A nurse suffered a mental collapse days before the Los Angeles crash

The nurse charged with murder for allegedly throwing her Mercedes-Benz into traffic this month in Windsor Hills was in the grip of a ‘frightening’ mental health crisis in the days, hours and minutes leading up to the accident, according to new court cases filed by his lawyers. .

The revelations came in a comprehensive filing from Nicole Linton’s defense attorneys which offers the most detailed account yet of the events leading up to the horrific crash that killed five people and an unborn child.

The motion and attachments, obtained by The Times, detail the nurse’s four-year struggle with bipolar disorder and include a decision by doctors immediately after the fatal incident that Linton suffered an ‘apparent loss of consciousness’ at the time of the accident. .

Linton is accused of speeding her sedan down La Brea Avenue toward the busy Slauson Avenue intersection shortly after 1:30 p.m. on August 4. Authorities say she was going about 90 mph when she drove through a red light for nine seconds and slammed into traffic.

The fire accident killed five people, including one pregnant woman and a baby. The Los Angeles District Attorney charged Linton with six counts of murder, including the pregnant woman’s unborn child.

Linton has been held in jail since the crash, with prosecutors alleging she poses a flight risk and a danger to the community. They said in a file that Linton suffered from worsening mental health issues before the accident.

“She has no recollection of the events leading up to her collision,” Dr. William Winter wrote on Aug. 6. Winter treated Linton at Ronald Reagan UCLA Medical Center.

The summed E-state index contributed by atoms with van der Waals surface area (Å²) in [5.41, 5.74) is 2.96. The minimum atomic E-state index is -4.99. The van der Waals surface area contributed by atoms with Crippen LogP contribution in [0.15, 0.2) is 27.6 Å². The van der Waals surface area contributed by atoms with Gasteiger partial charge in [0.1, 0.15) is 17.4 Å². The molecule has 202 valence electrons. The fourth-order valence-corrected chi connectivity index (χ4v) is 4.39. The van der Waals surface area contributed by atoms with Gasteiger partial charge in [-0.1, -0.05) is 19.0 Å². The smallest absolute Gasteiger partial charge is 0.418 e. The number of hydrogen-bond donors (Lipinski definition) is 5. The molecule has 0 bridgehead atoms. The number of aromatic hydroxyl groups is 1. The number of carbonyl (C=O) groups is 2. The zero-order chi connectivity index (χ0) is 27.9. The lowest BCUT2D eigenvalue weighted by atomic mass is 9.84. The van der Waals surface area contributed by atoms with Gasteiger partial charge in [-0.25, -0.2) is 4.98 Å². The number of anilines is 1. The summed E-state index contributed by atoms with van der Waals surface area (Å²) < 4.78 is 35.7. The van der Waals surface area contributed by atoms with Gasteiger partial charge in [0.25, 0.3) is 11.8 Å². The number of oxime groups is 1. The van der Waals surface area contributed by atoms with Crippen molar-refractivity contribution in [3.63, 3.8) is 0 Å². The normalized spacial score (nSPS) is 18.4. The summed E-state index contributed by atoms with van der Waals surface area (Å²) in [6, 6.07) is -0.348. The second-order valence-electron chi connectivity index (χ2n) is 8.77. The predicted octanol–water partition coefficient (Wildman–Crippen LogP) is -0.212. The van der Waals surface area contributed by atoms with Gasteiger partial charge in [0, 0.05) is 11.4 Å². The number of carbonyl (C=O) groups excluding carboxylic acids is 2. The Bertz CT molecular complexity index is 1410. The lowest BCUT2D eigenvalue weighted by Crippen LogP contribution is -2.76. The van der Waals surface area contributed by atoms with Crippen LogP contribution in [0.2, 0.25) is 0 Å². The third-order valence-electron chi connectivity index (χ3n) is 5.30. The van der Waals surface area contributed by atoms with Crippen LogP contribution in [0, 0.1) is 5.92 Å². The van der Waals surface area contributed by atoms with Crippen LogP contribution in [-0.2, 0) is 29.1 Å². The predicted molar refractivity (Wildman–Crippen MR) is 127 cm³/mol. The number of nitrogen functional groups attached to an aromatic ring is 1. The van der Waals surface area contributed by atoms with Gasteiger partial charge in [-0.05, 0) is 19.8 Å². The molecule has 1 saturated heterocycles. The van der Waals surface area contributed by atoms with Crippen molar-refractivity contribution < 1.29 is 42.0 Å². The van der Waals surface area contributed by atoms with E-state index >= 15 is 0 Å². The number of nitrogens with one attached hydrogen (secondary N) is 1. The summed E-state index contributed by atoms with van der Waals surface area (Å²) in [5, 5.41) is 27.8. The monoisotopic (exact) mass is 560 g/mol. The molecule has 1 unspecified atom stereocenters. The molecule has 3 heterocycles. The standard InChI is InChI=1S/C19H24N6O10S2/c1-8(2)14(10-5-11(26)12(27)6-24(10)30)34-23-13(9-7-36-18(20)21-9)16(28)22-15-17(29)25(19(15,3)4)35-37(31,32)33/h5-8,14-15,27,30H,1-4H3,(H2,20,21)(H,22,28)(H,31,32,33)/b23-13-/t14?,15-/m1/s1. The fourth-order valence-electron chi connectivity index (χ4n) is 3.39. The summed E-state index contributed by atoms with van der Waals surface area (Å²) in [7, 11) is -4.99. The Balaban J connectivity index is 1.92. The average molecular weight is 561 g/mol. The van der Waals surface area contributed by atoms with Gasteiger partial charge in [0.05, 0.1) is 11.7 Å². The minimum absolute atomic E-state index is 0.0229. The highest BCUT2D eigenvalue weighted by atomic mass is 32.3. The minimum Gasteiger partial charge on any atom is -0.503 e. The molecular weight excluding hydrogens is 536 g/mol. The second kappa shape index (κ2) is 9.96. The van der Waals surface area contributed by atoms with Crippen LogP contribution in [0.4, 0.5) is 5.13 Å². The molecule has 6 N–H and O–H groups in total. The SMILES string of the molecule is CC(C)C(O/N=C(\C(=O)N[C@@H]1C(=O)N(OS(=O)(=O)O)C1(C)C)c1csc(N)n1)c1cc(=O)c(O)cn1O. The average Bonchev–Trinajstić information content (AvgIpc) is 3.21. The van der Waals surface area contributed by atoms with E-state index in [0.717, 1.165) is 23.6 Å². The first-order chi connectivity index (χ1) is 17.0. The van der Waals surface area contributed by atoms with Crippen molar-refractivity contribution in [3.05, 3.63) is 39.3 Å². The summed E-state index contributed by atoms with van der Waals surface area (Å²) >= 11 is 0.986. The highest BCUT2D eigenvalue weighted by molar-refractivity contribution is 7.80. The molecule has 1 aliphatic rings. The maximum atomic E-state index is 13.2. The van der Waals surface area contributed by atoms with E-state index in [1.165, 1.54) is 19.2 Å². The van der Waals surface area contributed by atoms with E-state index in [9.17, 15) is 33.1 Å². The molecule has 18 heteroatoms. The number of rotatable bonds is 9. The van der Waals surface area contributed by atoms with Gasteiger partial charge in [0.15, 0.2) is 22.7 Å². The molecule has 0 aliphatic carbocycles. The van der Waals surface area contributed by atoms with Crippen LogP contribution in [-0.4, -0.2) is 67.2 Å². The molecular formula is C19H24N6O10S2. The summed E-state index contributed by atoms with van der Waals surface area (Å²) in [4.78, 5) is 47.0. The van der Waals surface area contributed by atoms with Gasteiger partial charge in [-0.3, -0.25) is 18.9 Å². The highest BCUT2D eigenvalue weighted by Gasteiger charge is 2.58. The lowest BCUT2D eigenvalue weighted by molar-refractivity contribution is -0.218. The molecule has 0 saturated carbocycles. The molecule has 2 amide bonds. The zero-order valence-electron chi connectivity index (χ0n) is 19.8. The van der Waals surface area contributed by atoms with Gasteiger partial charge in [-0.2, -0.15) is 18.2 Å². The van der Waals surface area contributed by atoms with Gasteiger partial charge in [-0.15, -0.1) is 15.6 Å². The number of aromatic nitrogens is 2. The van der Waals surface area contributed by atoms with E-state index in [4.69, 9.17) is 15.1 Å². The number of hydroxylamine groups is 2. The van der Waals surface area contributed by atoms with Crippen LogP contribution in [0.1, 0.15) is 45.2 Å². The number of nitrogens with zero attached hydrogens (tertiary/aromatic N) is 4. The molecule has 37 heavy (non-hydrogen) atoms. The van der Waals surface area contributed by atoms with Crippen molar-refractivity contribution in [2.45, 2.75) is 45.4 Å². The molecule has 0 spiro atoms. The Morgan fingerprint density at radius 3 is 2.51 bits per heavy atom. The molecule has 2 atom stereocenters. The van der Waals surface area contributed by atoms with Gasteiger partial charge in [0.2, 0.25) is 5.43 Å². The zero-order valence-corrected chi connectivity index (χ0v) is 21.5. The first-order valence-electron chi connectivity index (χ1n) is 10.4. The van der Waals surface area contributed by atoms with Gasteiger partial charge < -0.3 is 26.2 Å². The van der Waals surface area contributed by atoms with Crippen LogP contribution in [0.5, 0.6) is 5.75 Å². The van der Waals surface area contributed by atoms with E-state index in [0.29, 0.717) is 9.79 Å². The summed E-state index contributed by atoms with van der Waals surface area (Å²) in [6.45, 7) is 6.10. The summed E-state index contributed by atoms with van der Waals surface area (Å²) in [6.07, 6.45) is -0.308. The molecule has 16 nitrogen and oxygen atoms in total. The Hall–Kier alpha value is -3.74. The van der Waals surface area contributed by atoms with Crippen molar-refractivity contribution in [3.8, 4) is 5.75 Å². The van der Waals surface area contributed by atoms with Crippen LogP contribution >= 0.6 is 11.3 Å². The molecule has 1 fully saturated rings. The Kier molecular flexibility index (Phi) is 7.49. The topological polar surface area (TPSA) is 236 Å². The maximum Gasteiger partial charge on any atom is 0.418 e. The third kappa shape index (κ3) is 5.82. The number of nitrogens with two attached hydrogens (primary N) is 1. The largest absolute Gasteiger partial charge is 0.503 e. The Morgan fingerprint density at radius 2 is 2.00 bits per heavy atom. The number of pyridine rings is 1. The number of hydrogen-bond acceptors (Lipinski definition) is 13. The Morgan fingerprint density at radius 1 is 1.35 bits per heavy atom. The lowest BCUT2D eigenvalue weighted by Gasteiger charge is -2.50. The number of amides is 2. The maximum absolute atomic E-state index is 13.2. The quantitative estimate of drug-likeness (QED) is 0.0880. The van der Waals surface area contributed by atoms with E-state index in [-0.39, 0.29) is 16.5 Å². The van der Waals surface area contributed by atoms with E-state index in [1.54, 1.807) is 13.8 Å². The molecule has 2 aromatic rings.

“The next thing she remembered was laying down on the sidewalk and seeing her car was on fire,” he wrote.

Winter wrote that Linton suffered from bipolar disorder and was suffering from “apparent loss of consciousness” at the time of the crash, according to heavily redacted medical records.

Linton’s family became aware of his mental health issues in May 2018 when she was a nursing student at the University of Texas at Houston, wrote his lawyers. Her sister Camille Linton said in a letter to the court that Nicole’s studies to become a nurse anesthetist caused her first mental health crisis.

“The stress was too much for her and it ‘broke’ her,” wrote Camille Linton. “So begins the journey of Nicole’s 4-year struggle with mental illness.”

She ran away from her apartment in May 2018 during a panic attack, and when the police approached her, she jumped on a police car and was arrested for disorderly driving, wrote her lawyers.

Linton called his family from the police station and was concerned about the welfare of his pet turtle, according to his lawyers.

A few days after this arrest, Linton told her family that she believed she was possessed by her deceased grandmother.

The next day at Ben Taub Psychiatric Hospital, Linton needed stitches to her forehead after banging her head against a glass partition as she ranted at the police and the Supreme Court, the authorities wrote. lawyers. She sang Bob Marley while medical staff tended to her injury, records show.